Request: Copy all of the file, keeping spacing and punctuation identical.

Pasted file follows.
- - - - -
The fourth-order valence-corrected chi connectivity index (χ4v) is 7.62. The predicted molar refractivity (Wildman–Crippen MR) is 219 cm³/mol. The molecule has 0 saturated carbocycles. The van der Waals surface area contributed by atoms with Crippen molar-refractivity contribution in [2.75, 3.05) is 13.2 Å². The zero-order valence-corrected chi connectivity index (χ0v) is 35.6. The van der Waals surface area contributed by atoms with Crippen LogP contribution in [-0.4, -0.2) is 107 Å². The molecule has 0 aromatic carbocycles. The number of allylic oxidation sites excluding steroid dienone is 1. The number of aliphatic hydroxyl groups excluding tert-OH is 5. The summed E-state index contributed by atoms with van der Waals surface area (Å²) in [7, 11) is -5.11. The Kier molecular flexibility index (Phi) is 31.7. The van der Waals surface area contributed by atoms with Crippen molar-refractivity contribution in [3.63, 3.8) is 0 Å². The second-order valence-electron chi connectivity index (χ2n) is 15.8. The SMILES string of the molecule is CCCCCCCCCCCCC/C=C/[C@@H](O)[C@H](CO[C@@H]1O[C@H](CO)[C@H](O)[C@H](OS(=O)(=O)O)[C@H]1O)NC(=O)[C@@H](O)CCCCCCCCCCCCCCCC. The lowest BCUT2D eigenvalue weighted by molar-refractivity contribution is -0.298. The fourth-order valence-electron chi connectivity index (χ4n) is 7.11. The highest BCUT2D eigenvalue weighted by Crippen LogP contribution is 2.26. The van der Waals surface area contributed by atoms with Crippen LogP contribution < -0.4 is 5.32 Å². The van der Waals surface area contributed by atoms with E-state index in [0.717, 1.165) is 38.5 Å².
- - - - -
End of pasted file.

The fourth-order valence-corrected chi connectivity index (χ4v) is 7.62. The predicted molar refractivity (Wildman–Crippen MR) is 219 cm³/mol. The molecule has 0 saturated carbocycles. The van der Waals surface area contributed by atoms with Crippen molar-refractivity contribution in [2.75, 3.05) is 13.2 Å². The zero-order valence-corrected chi connectivity index (χ0v) is 35.6. The van der Waals surface area contributed by atoms with Crippen LogP contribution in [-0.4, -0.2) is 107 Å². The molecule has 0 aromatic carbocycles. The number of allylic oxidation sites excluding steroid dienone is 1. The number of aliphatic hydroxyl groups excluding tert-OH is 5. The summed E-state index contributed by atoms with van der Waals surface area (Å²) in [7, 11) is -5.11. The Kier molecular flexibility index (Phi) is 31.7. The van der Waals surface area contributed by atoms with Crippen molar-refractivity contribution in [3.63, 3.8) is 0 Å². The second-order valence-electron chi connectivity index (χ2n) is 15.8. The SMILES string of the molecule is CCCCCCCCCCCCC/C=C/[C@@H](O)[C@H](CO[C@@H]1O[C@H](CO)[C@H](O)[C@H](OS(=O)(=O)O)[C@H]1O)NC(=O)[C@@H](O)CCCCCCCCCCCCCCCC. The lowest BCUT2D eigenvalue weighted by molar-refractivity contribution is -0.298. The fourth-order valence-electron chi connectivity index (χ4n) is 7.11. The highest BCUT2D eigenvalue weighted by Crippen LogP contribution is 2.26. The van der Waals surface area contributed by atoms with Crippen LogP contribution < -0.4 is 5.32 Å². The van der Waals surface area contributed by atoms with E-state index in [0.717, 1.165) is 38.5 Å².